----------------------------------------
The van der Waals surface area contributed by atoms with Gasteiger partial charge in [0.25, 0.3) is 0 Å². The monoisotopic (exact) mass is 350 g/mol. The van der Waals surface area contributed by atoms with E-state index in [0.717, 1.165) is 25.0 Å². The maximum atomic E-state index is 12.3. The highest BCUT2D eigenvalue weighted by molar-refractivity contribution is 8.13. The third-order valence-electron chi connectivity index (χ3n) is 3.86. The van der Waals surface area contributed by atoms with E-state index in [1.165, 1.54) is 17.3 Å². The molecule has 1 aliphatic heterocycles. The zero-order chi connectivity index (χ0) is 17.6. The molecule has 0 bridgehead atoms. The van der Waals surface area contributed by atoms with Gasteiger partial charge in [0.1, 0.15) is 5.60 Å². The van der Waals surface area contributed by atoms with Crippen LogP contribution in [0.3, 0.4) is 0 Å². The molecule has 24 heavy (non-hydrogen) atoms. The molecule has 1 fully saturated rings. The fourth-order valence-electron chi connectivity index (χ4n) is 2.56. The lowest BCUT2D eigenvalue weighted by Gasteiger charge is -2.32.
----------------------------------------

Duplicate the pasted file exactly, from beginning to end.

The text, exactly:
The van der Waals surface area contributed by atoms with Gasteiger partial charge in [0.25, 0.3) is 0 Å². The monoisotopic (exact) mass is 350 g/mol. The van der Waals surface area contributed by atoms with E-state index in [0.717, 1.165) is 25.0 Å². The maximum atomic E-state index is 12.3. The highest BCUT2D eigenvalue weighted by molar-refractivity contribution is 8.13. The third-order valence-electron chi connectivity index (χ3n) is 3.86. The van der Waals surface area contributed by atoms with E-state index in [1.165, 1.54) is 17.3 Å². The molecule has 1 aliphatic heterocycles. The zero-order chi connectivity index (χ0) is 17.6. The molecule has 0 bridgehead atoms. The van der Waals surface area contributed by atoms with Gasteiger partial charge in [0.1, 0.15) is 5.60 Å². The van der Waals surface area contributed by atoms with Crippen LogP contribution in [0.3, 0.4) is 0 Å². The molecule has 24 heavy (non-hydrogen) atoms. The molecule has 1 fully saturated rings. The fourth-order valence-electron chi connectivity index (χ4n) is 2.56. The lowest BCUT2D eigenvalue weighted by Gasteiger charge is -2.32.